GEER FARM AND HOME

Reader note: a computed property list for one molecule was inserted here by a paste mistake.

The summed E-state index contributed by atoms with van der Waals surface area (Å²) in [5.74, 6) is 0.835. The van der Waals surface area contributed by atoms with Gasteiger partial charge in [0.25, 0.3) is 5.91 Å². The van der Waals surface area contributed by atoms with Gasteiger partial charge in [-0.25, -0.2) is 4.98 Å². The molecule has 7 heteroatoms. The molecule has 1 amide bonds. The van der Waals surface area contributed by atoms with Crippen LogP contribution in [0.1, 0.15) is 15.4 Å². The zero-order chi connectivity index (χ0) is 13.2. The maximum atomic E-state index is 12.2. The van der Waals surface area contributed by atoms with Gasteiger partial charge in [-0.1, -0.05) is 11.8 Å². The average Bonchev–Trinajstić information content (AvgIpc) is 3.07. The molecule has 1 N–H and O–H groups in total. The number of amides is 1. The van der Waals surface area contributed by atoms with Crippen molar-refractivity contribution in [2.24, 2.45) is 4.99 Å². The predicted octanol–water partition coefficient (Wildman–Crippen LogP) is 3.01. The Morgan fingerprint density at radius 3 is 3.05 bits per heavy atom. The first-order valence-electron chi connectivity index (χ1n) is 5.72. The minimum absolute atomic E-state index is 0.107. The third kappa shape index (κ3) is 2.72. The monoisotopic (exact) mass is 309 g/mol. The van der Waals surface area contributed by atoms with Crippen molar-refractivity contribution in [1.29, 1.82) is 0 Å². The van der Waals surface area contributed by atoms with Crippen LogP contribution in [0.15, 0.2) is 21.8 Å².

The diversified farming operation included nearly 316 acres and home exhibiting architectural transition from the Federal to the Greek revival period. The double front doors, with sidelight windows, lead into a grand foyer with French. Each room has built-in cabinets and heart pine floors. Eight fireplaces, each with a different mantel motif, add warmth to the 5 bedrooms, parlor, dining room/library and kitchen. The original kitchen, that stood behind the main house until the late 1930’s, was connected to the house by a raised open breezeway. Under the house a corner was dug out to form a root cellar and enclosed with a wattle and daub combination of hand-hewn beams and clay. Large hand-hew beams fitted with pegs, hold the entire house together like a giant puzzle. The clapboards on the outside of the house were also hand hewn, as were the bricks that were covered with mortar. In the attic rest the mortise and tenon supports for the hipped roof. They form an “X” under the main part of the roof, while smaller supports fit under the outlying portions of the roof. The original roof was made of pine shakes. From the bricked sun room one sees the most beautiful southern vistas of wild azaleas and dogwoods in the spring. The home overlooks a six acre pasture, a barn and 1 acre pond stocked with hybrid brim and bass. Across the road lies the six acre north pasture that includes a four stall barn with hay storage, tack room and the family cemetery.